After Hamas gained full control of the strip in 2007, winning elections and kicking out rival party Fatah following violent battles, Israel imposed a suffocating blockade. Tunnels turned into the only way to break the siege and get food, goods, weapons, and reportedly, even lions, into Gaza. Their numbers proliferated.
“Hamas started to build up a city below the city knowing that if they would start an armed resistance they would have been able to retaliate and they would have been able to do this underground,” said Krieg.
Since October 7, when Hamas fighters broke into southern Israel and killed 1,200 people, the Israeli army has retaliated by bombing Gaza. According to the Palestinian Ministry of Health, Israeli air strikes have killed more than 11,000 people – more than a third of them children. Central to the Israeli military’s argument for targeting civilian and medical infrastructures, where thousands of people are sheltering, is the presence of underground tunnels where it claims Hamas fighters operate. The armed group and medics deny these allegations.
Whether Palestinian fighters have dug tunnels underneath civilian infrastructure or not, human rights groups have accused Israel of not taking adequate precautions to avoid civilian deaths, and of breaching international law.
On the military front, air strikes can’t reach deep enough to destroy the core of the tunnels, say experts. For those, the Israeli army will have to gain control of all exits and entries – an extremely lengthy and dangerous operation. Even if an area has been meticulously cleared, a tunnel shaft could be hidden behind enemy lines, allowing Palestinian fighters to attack Israeli soldiers from the rear.
“It’s a process that requires a lot of time and it’s very risky,” said Krieg. Other options used in the past have included pouring wet cement or sewage, as Egypt did in 2013 along its border, inside tunnels. But these techniques wouldn’t work if the tunnels have multiple entries and exits.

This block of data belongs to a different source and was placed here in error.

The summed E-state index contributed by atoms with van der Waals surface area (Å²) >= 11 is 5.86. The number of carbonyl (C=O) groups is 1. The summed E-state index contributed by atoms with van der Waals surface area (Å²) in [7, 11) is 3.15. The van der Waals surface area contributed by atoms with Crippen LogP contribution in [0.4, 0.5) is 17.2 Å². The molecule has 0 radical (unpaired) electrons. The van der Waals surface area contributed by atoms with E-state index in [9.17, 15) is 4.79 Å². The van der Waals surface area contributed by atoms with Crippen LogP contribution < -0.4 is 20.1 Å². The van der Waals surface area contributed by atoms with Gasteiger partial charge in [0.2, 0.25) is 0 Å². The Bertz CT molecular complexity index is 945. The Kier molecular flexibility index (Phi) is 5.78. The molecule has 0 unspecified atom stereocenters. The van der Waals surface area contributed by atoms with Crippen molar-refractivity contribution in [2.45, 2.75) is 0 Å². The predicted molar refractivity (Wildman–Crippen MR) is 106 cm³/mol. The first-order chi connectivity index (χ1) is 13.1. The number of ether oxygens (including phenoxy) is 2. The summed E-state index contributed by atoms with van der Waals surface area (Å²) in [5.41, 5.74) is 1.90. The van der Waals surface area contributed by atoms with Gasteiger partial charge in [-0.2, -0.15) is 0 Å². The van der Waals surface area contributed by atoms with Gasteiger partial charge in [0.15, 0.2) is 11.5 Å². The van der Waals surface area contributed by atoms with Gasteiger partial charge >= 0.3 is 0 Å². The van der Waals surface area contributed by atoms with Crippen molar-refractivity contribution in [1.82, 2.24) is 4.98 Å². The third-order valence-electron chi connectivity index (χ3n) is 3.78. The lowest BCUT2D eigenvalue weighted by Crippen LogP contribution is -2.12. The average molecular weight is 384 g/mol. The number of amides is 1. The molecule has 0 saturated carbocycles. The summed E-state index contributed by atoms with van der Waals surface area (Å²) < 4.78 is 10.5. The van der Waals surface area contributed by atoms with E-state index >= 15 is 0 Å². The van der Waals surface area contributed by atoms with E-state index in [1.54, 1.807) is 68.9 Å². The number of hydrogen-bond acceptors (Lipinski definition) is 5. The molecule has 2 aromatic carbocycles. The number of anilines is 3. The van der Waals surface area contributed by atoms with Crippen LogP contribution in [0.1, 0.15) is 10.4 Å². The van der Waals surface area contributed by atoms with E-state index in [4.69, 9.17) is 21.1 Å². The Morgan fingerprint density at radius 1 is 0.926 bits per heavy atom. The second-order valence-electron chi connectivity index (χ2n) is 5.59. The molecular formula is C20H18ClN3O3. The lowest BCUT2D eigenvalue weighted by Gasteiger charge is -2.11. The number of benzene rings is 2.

Entering tunnels presents challenges too, and Israel will try to avoid doing so unless strictly necessary, according to analysts. Oxygen is scarce, if not absent. Visibility is limited. And soldiers are vulnerable to ambushes and booby-traps.
Outzen, who is also a former colonel in the United States Army, believes the army will likely use a combined approach.
“Raids into certain tunnels seen as high-value because of hostages or militant leadership, brute force bombing where the tunnels are close to the surface, and demolition operations involving insertion of engineering teams with demolition experts [explosive and mechanical] to collapse central tunnels where possible,” he said.
But such operations demand time which is a resource some believe Israel is fast exhausting. Pressure is mounting on Prime Minister Benjamin Netanyahu’s government to agree to a ceasefire as images of the catastrophic humanitarian situation in Gaza are drawing global condemnation.
Michael Oren, former Israeli ambassador to the US and former deputy minister, said during a conference this week that Israel has a time bomb “ticking rapidly”.
“If the army thinks it has an unending carte blanche to end this operation, I would say no.”